The Childcare Crisis Is Getting Worse

The Childcare Crisis Is Getting Worse

When child care is unaffordable and unavailable, people can’t get to work—it’s mainly mothers who are held back.


The economy has recovered all of the jobs that were lost during the pandemic, but the childcare sector is still lagging. There were 57,600 fewer childcare workers in January of this year than in February 2020, even as the number of children needing care grew. Childcare employment is 5.5 percent lower than it was before many centers closed in February 2020 and others scrambled to stay open for the children of essential workers.

The strain proved too much for many providers. According to Child Care Aware of America, a nonprofit research organization that advocates for childcare investment, from December 2019 to March 2021, nearly 16,000 centers or family-based programs shuttered, about 10 percent of the pre-pandemic supply.

The childcare providers that have managed to stay open are struggling, desperately trying to hire enough workers. Many of the staff left to preserve their own health—childcare workers experienced an elevated Covid death rate in 2020, in contrast to pre-K and K-12 teachers, whose death rate was slightly lower than average. Many childcare workers haven’t returned, thanks to poverty-level wages that even McDonald’s and Target can best. Childcare providers perform important and demanding work while earning about $13 an hour.

Because of laws that require a certain ratio of childcare workers to young kids, staff shortages prevent many providers from legally accepting all of the children whose parents need help. Some centers can’t stay open at all. Add to that the “tripledemic” of Covid, respiratory syncytial virus, and flu, which continues to create childcare disruptions long after the country has decided to move on from a pandemic mindset.

All of these problems are holding parents back from working. The number of employed people who had to miss work because of problems with childcare hit a record 104,000 in October, and it remains higher than it was before the pandemic. In a December survey of more than 800 working parents with children age 3 or younger by the Council for a Strong America, half of the respondents said they had missed part of a work shift due to childcare challenges, and nearly two-thirds had to arrive late or leave early. A quarter quit their jobs altogether.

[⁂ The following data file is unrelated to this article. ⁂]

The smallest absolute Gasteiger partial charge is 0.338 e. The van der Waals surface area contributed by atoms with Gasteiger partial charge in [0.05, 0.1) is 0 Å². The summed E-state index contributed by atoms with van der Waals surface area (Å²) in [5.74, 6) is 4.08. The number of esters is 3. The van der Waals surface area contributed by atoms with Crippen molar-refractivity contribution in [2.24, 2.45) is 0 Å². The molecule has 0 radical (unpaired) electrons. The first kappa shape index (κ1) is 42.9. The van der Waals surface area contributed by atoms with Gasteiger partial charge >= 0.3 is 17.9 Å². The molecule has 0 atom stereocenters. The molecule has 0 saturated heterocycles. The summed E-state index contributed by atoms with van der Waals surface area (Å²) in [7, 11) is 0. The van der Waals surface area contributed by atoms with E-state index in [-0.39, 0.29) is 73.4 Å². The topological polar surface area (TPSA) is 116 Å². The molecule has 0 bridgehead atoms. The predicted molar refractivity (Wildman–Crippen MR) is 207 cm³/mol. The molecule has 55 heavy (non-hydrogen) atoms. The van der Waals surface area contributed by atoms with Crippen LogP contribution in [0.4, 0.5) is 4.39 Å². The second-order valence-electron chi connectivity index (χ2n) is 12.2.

But the childcare system has long been broken. In 2018, childcare was unaffordable everywhere, consuming between 8 percent and 20 percent of a median family’s income. And that’s for families who could find openings—more than half of Americans live in childcare deserts, where there are either no providers or so few that there are more than three kids for each available spot.

The supply of childcare was already declining before the pandemic. The numbers often don’t add up: Providers must rely on how much families can afford to pay or how much the government is willing to subsidize them, which is often far less than the fixed costs of providing quality care. Many just can’t make the finances work.

When childcare is unaffordable or unavailable, people can’t get to work, and it’s mainly mothers who are held back. A 10 percent increase in median childcare prices in a given county is associated with a one-percentage-point lower maternal employment rate. The rising cost of care since the 1990s has lowered the employment rate among women with children under 5 by 13 percent. In 2016, problems finding or holding on to childcare led nearly 2 million parents of young children to quit, refuse job offers, or change their jobs. On the other hand, universal preschool in Washington, D.C., which enrolled about 90 percent of the city’s 4-year-olds and 70 percent of 3-year-olds as of 2017, increased mothers’ labor-force participation by 10 percentage points.

Things clearly got much worse during the pandemic. The Council for a Strong America calculated that in 2018, because of lower productivity, lost earnings, lower employer revenues, and diminished tax revenues, the childcare crisis cost the economy $57 billion. That estimate has since ballooned to $122 billion.

The federal funding to stabilize the childcare sector included in the American Rescue Plan is dwindling, and after childcare investment was stripped from the Democrats’ reconciliation package last year, it’s not likely that other money will follow. Without additional government funding that would enable providers to be paid what it costs to offer quality care without nearly bankrupting American families, the system will only fall further into crisis.

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